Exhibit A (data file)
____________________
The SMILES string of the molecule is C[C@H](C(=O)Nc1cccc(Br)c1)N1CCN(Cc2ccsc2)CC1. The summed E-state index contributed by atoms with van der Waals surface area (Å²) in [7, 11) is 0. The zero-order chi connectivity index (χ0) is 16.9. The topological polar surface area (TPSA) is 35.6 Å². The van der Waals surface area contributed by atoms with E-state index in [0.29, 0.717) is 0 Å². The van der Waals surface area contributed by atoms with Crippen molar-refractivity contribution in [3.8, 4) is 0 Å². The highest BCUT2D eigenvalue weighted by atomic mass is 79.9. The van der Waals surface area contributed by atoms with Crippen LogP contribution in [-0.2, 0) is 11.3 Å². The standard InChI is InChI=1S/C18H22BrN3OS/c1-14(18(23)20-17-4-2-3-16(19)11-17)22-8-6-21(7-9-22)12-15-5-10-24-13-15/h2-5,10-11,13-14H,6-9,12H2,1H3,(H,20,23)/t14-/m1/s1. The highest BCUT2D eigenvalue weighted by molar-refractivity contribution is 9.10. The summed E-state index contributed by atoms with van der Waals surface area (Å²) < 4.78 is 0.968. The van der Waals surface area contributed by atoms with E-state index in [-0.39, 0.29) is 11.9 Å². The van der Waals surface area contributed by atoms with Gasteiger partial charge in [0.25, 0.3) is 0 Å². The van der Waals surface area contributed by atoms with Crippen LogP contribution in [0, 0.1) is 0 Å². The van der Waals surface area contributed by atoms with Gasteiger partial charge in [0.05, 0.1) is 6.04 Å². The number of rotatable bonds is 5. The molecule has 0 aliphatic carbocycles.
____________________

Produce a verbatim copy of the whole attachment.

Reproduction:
The SMILES string of the molecule is C[C@H](C(=O)Nc1cccc(Br)c1)N1CCN(Cc2ccsc2)CC1. The summed E-state index contributed by atoms with van der Waals surface area (Å²) in [7, 11) is 0. The zero-order chi connectivity index (χ0) is 16.9. The topological polar surface area (TPSA) is 35.6 Å². The van der Waals surface area contributed by atoms with E-state index in [0.29, 0.717) is 0 Å². The van der Waals surface area contributed by atoms with Crippen molar-refractivity contribution in [3.8, 4) is 0 Å². The highest BCUT2D eigenvalue weighted by atomic mass is 79.9. The van der Waals surface area contributed by atoms with Crippen LogP contribution in [-0.2, 0) is 11.3 Å². The standard InChI is InChI=1S/C18H22BrN3OS/c1-14(18(23)20-17-4-2-3-16(19)11-17)22-8-6-21(7-9-22)12-15-5-10-24-13-15/h2-5,10-11,13-14H,6-9,12H2,1H3,(H,20,23)/t14-/m1/s1. The highest BCUT2D eigenvalue weighted by molar-refractivity contribution is 9.10. The summed E-state index contributed by atoms with van der Waals surface area (Å²) < 4.78 is 0.968. The van der Waals surface area contributed by atoms with E-state index in [-0.39, 0.29) is 11.9 Å². The van der Waals surface area contributed by atoms with Gasteiger partial charge in [0.25, 0.3) is 0 Å². The van der Waals surface area contributed by atoms with Crippen LogP contribution in [0, 0.1) is 0 Å². The van der Waals surface area contributed by atoms with Gasteiger partial charge in [0.05, 0.1) is 6.04 Å². The number of rotatable bonds is 5. The molecule has 0 aliphatic carbocycles.